News 12 at 6 o'clock / Sunday, Jan. 15, 2012
AUGUSTA, Ga. -- Janell Knotts has always taught her children to treat others the way you want to be treated.
And even after her youngest son was diagnosed with cancer, her two daughters still remember that important message.
They began a project to help bring a little cheer to other children with cancer.
"You never imagine that this is going to be your child, and so when it does happen, it really rocks your world," Janell Knotts told News 12.
Her 4-year-old son, Benjamin, was diagnosed with a rare type of cancer just a week after his second birthday.
A healthy Benjamin Knotts, nearly three years later, told us, "When I was a little boy, I had cancer."
He went through a year of chemotherapy treatments.
He remembered those treatments, saying, "They put medicine in my body."
Thankfully, he is now in remission and no longer needs those painful treatments.
But, while he was in the hospital, his two older sisters had an idea to help other kids like their brother.
"They decided, since they're Girl Scouts, that they were going to start collecting cookies for the other families," their proud mother told us.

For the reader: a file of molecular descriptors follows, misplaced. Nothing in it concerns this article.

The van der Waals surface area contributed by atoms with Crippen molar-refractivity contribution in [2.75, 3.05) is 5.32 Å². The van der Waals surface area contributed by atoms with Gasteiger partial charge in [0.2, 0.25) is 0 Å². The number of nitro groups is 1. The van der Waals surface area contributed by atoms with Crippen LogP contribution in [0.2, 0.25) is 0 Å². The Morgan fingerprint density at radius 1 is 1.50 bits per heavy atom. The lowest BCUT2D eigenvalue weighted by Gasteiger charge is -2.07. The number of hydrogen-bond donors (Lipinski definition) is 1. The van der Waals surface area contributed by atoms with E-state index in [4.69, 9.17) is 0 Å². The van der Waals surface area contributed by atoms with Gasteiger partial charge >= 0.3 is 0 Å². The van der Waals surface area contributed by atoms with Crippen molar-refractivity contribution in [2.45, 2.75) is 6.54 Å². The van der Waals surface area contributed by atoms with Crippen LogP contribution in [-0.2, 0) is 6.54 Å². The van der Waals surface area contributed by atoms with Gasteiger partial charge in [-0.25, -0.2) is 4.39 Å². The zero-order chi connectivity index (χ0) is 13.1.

Autumn Knotts is a Brownie girl scout.
"We go to different people's houses and ask them if they'd like to donate girl scout cookies," the 8-year-old said.
Which are one of Benjamin's favorite things.
When we asked Benjamin how much he loved Girl Scout cookies, a big grin spread over his face, and he said "A really big lot!" spreading his arms out as far as they could reach.
We went door to door with the girls as they asked for donations.
Genevieve Knotts explained to one donor, "We give them to families at the hospital who have cancer."
For the past three years, the girls have gone door to door, collecting donations for the project they call, "Cookies for a Cause."
"We stay out pretty much all day when we collect donations," Genevieve said.
Their goal this year is 150 boxes -- all to be given to sick children and families at GHS Children's Medical Center in Augusta.
"They have a lot of financial burdens, and it's not like you can just go out and get everything you want. Sometimes the small things like Girl Scout cookies and things like that, they fall by the wayside," Janell said.
Which is exactly why the girls decided to make a difference.
"It feels really good," Autumn said. "It feels like they're a part of my family and I'm giving them something."
Their mom remembers the year they spent in and out of the hospital all too well, saying, "You just never think this is going to happen to you, and you're just amazed when they go through something that's pretty rough on them, and they actually take it and make it something better."
The girls will be collecting donations until the end of January and will deliver them to the hospital in February. So far, they have collected 80 boxes toward their goal of 150.
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